Magellan chief executive exits with a bang


Last year Magellan opted to find the anti-Douglass in its search of stability, and they found him in George. He hailed from the Future Fund, which is the epitome of safe, considered and risk averse, and is known for its passive equity investing.


The contrast with Magellan’s active big bet investment style could not have been more marked.

It is now Formica’s job to find the Goldilocks candidate to run Magellan – not too much of a rock star and not too backstage workmanlike.

He wants someone who will keep the wheels turning but who backs the board’s plans to grow the business through acquisitions rather than stabilise it.

But in ushering George out the door, Formica has shown he is prepared to have Magellan move through another point of instability.

It has been characterised as a mutual decision, but history shows that these moves are led by one party, and in this case it looks to be the board rather than George.

While George may have not been a cultural fit at Magellan, he is highly regarded in investment circles and his departure won’t be greeted well by all shareholders.

Over the past year, funds under management have continued to decline. From the peak of $117 billion in late 2021, funds under management have fallen to $35 billion as of September this year. But most of this damage occurred before George joined Magellan and a large number of mandates were lost because Douglass, and more recently the head of Australian equities division, John Sevior, left.

George hasn’t really done much wrong, other than placed a target to grow funds under management to $100 million. He didn’t really nominate a time frame but as funds continue to fall, this objective looked increasingly fanciful.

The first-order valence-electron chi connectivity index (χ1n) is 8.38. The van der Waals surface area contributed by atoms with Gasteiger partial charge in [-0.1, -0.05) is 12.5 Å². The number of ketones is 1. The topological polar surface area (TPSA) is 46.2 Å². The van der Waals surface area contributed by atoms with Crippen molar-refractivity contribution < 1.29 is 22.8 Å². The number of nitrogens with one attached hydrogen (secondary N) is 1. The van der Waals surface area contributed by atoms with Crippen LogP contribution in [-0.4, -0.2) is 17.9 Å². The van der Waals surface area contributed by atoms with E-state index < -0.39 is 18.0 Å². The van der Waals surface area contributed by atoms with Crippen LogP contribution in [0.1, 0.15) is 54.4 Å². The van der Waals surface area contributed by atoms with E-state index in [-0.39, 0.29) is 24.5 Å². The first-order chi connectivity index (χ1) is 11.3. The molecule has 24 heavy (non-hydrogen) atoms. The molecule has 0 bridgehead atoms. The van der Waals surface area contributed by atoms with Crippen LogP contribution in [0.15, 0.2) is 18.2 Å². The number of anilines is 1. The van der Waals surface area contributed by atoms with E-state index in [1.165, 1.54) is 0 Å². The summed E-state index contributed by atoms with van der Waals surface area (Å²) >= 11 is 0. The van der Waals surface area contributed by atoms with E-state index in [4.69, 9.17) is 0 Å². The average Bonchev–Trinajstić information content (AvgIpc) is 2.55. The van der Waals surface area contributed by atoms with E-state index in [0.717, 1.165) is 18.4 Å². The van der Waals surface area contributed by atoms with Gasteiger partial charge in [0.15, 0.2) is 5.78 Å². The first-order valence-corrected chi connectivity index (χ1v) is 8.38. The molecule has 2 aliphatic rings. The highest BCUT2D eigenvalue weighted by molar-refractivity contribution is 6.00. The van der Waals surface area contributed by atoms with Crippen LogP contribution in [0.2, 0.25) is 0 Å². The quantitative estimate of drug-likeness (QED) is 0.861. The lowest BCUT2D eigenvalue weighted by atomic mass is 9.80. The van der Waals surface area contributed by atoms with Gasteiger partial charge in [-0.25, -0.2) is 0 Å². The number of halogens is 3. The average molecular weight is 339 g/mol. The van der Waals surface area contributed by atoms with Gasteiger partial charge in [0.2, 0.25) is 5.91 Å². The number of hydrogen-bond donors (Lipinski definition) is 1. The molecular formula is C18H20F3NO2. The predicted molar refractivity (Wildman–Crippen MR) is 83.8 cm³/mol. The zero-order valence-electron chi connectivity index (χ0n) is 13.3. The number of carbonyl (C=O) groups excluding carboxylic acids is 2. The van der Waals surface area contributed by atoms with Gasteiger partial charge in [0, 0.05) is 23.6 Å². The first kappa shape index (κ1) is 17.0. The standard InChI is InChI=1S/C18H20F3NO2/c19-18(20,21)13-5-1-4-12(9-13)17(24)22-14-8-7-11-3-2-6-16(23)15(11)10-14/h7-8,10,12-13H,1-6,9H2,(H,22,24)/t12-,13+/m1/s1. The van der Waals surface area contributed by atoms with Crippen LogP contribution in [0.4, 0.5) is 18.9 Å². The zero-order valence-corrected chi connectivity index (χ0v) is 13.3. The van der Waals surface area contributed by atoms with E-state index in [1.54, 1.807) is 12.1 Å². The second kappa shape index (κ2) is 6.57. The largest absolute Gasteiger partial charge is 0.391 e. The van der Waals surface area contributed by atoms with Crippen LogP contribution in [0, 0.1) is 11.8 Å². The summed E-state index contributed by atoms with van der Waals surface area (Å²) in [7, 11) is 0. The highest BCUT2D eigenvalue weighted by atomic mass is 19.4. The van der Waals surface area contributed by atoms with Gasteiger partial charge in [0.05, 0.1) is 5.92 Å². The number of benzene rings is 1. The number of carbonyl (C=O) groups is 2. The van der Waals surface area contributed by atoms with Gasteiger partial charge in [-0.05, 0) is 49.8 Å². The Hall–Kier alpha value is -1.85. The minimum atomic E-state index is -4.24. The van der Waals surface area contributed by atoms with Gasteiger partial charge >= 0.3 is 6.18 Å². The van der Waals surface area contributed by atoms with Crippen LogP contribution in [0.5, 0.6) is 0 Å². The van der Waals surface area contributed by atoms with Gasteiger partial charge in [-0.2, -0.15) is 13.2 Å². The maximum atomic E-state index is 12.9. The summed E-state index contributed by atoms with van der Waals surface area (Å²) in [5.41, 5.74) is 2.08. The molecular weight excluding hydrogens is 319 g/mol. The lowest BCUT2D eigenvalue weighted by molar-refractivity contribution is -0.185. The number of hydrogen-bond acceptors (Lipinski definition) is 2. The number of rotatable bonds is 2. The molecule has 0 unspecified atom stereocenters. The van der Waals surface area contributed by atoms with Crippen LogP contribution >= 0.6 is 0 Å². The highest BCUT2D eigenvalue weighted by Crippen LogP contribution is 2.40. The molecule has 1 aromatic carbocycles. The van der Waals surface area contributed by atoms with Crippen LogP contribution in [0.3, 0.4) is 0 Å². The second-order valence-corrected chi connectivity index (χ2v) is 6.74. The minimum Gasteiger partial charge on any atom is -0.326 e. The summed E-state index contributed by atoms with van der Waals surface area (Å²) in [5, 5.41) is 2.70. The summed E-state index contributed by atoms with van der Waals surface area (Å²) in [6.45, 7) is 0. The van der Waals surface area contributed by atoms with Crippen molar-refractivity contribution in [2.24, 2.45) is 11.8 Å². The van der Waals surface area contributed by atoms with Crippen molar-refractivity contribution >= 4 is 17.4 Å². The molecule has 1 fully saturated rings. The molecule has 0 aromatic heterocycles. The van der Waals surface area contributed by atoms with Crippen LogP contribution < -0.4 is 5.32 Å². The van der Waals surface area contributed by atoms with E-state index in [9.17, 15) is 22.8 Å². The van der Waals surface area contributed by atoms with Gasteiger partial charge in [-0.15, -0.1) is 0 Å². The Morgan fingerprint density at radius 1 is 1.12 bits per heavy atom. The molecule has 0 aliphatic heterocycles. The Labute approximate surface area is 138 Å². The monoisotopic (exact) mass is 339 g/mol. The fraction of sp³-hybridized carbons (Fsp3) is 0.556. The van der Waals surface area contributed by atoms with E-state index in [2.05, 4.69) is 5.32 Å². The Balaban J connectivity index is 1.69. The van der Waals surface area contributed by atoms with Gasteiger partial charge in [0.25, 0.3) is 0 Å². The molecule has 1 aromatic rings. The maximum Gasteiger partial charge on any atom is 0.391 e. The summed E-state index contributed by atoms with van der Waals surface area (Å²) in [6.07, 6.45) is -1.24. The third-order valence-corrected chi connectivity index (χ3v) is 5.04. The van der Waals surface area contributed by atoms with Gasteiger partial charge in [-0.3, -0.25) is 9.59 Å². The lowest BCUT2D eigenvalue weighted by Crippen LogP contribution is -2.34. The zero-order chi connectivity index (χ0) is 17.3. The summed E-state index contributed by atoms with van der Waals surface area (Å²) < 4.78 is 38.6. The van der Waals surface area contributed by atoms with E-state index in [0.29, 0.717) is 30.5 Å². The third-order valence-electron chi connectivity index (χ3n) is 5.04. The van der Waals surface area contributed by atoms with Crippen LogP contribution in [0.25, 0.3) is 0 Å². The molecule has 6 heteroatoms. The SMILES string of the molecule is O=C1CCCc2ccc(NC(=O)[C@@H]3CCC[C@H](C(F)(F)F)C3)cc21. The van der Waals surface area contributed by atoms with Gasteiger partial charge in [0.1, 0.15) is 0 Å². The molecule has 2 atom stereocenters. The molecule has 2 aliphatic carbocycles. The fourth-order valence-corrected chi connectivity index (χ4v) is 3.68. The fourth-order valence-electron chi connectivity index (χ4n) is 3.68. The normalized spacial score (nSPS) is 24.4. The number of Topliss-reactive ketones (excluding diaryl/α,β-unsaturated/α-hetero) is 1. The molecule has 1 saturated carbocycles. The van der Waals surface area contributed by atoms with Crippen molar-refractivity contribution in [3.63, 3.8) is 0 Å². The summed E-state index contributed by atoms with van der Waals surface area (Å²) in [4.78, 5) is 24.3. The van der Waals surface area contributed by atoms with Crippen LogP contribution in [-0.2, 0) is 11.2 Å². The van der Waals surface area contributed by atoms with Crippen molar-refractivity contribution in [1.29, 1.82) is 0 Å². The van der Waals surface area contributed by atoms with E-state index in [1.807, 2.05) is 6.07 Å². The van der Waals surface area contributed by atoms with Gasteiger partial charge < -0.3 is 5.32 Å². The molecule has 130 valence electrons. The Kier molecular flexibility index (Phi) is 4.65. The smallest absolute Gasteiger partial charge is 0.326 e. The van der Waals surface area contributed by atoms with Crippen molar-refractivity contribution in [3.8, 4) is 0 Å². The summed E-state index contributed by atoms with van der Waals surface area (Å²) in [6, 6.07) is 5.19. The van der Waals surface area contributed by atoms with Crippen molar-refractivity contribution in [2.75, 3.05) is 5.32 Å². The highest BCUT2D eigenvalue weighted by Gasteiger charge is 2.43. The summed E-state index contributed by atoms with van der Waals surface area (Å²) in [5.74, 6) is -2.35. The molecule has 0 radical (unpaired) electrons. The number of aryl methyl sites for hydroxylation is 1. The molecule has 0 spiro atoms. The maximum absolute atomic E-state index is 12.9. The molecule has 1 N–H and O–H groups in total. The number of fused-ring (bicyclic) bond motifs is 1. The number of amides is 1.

Magellan was created and grew through its adolescence under Hamish Douglass.Credit: Janie Barrett

Formica is against making such targets, which is probably wise. But his strategy to buy smaller competitors may not have sat well with George, given it was outside his area of expertise.

That said, Formica appears to be pretty happy with Magellan’s 36.4 per cent stake in upstart investment bank Barrenjoey, despite the industry’s quieter equity capital markets. But on retaining this investment, Formica is more equivocal.

“What they [Barrenjoey] have done in three years is phenomenal. For us to be associated with that is only a positive. Barrenjoey today is stronger than a year ago, and we expect it to be even stronger in a year’s time and in that sense we are a happy shareholder.

Where it fits within our business is something we always have to contemplate,” Formica said.

But the immediate task for Magellan is to “get back to our knitting”, according to the now executive chairman.

“Clients have been through a lot in a short space of time and we know they have other options. Delivering for them is absolutely our priority.”

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